religious scripts are invariably involved in the inhumane behavior
that drenches the chronicle of history in blood.
For instance, according to the conventional belief held by Christians
(but not by Jews or Muslims), the shedding of blood in one instance
was the most wonderful, blessed event that ever occurred on earth.
This was not human blood, however. The belief says that the blood
of a divine being, shed for the love of humanity, has the effect
of washing away our sins. Is this belief benevolent, or merely
neutral, or could it in some manner be injurious, pathological?
In metahistory we ardently wish not to be stumped by this kind
of question. It is urgent to press on to the core of beliefs,
either to confirm them or to transcend them once and for all.
The way to the core is always cued by a particular syntax, a
phrasing of words: If it were so, how would we know?
If it were insane or inhumane to believe that the blood
shed by Jesus Christ redeems the world, how would we know?
Facing this question, or a hundred others that might be formulated,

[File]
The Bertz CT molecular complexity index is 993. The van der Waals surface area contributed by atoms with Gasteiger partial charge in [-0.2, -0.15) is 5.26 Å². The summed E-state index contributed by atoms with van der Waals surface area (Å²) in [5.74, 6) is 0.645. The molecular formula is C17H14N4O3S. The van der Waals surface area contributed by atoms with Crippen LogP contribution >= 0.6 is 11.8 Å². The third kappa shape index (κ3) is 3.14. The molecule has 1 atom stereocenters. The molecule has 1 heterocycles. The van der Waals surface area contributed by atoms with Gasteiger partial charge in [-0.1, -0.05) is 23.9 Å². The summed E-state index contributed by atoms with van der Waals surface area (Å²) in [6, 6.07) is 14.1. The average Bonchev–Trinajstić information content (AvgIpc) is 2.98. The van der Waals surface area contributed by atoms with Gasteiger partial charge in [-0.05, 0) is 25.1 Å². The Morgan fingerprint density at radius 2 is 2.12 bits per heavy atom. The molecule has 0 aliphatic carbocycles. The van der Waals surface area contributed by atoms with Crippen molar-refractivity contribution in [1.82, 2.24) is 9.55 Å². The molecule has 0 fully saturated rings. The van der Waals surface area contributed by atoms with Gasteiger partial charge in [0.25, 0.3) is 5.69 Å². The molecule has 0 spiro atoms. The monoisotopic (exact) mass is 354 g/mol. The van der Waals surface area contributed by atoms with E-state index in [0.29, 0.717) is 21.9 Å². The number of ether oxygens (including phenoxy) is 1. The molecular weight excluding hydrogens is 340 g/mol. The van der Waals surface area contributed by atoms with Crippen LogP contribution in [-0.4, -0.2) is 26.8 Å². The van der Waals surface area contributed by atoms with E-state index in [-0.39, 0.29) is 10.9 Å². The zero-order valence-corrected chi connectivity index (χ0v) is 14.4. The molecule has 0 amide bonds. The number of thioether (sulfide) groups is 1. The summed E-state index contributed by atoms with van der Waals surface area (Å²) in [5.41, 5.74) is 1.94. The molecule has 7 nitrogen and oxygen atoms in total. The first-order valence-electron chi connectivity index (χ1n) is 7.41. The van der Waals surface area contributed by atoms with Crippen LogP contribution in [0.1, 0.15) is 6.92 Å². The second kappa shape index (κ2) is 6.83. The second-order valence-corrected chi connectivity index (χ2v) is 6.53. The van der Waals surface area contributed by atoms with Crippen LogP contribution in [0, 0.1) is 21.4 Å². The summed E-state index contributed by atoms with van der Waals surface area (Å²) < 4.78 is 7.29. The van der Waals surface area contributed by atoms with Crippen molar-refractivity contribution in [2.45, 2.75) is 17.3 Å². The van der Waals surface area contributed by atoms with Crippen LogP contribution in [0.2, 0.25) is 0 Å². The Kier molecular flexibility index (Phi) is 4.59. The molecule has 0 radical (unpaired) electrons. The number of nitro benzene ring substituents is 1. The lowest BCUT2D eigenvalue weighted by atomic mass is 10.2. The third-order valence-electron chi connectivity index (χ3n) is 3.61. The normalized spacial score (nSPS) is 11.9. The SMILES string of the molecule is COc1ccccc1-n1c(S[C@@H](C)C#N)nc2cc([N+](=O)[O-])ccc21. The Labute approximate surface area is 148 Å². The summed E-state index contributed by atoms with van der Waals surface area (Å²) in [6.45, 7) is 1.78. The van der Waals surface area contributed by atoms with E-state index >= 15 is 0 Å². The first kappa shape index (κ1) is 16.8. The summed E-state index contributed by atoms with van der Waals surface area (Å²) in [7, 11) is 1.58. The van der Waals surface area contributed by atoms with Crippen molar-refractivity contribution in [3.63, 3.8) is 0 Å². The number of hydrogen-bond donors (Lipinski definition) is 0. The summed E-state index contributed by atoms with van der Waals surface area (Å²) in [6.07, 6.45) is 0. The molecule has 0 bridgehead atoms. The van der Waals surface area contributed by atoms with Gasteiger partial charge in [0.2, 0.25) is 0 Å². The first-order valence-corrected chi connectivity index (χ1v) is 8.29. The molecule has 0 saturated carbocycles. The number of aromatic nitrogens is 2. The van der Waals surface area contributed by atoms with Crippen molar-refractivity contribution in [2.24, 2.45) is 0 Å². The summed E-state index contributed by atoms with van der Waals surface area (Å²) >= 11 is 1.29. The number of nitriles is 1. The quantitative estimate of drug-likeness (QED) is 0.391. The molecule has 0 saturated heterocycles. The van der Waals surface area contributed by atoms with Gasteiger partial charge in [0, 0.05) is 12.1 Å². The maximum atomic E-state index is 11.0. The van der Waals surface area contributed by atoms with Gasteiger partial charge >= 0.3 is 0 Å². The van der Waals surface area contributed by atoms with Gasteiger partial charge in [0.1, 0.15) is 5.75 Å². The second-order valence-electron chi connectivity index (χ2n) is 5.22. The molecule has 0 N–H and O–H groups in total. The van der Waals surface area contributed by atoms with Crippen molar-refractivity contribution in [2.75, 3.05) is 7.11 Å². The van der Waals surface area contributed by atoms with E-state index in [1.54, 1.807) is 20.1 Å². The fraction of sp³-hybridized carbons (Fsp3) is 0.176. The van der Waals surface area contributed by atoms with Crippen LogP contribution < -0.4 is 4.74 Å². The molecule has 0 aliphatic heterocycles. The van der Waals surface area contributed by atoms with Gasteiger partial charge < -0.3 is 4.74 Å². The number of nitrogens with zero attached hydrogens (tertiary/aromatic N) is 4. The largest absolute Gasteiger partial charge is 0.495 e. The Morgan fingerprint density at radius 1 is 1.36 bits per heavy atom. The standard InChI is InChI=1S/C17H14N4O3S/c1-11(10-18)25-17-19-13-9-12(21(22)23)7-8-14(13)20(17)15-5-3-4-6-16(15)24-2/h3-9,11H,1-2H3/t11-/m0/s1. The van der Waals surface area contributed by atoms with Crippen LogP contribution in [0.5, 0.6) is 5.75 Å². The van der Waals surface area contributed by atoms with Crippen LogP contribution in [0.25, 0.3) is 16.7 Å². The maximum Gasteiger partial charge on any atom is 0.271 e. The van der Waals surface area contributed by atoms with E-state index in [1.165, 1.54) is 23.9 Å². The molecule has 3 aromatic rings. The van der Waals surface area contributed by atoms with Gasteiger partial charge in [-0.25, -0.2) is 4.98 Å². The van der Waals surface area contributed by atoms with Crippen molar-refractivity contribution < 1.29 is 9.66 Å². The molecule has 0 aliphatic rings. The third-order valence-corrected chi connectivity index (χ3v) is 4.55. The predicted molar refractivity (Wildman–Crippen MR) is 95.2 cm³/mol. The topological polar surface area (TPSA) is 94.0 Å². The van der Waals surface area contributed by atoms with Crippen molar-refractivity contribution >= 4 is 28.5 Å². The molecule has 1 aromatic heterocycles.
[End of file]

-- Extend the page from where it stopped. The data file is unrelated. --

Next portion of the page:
we may realize how metahistorical core theory works. The Gaian
factor produces a gnomen, cognitive rule: failing to apply its
innate wisdom to assess belief, the human species will be dependent
upon belief that might deviate it from that very wisdom. The
rule teaches a hard truth: we, the human species, could be deviated
from our sense of humanity and not know we are. The gnomen
warns that belief, in cases where it is indeed insane and inhumane,
is both the evidence and instrument of this deviation.
In short, there is absolutely no point in looking into belief
at all if we do not have a standard for assessing it. Without
such a standard metahistorical inquiry is pointless and, in any
case, would be impossible to develop as a means of disciplined
inquiry into the human condition. If we assume for a standard,
a given, our Gaian endowment of innate compassionate intelligence,
we are not alone with this proposition. The wisdom that bonds
us to Sacred Nature is revered in indigenous cultures around
the world. In Buddhism, the moral intuition of humanity is recognized
as "the supreme heart insight" (Sanskrit prajna paramita
- hydraya ), a capacity we all possess that needs to be fully
These and other parallels, including the Gnostic Sophia, demonstrate
that the wisdom potential proposed in metahistory has some solid
credentials behind it. This proposition is experimental, not
doctrinal. It will be instructive, even if we do not fully understand
how the heart-mind works, or what happened to partially disable
it (the shamans wound).
We are powerless against the compulsions of belief if we cannot
at least admit that we possess an innate wisdom potential that
allow us to assess belief, and perhaps surpass it. Since there
have always been a vast number of people who cannot admit this
potential, religion and religious systems of belief have been
the dominant motivating forces in human history and morality.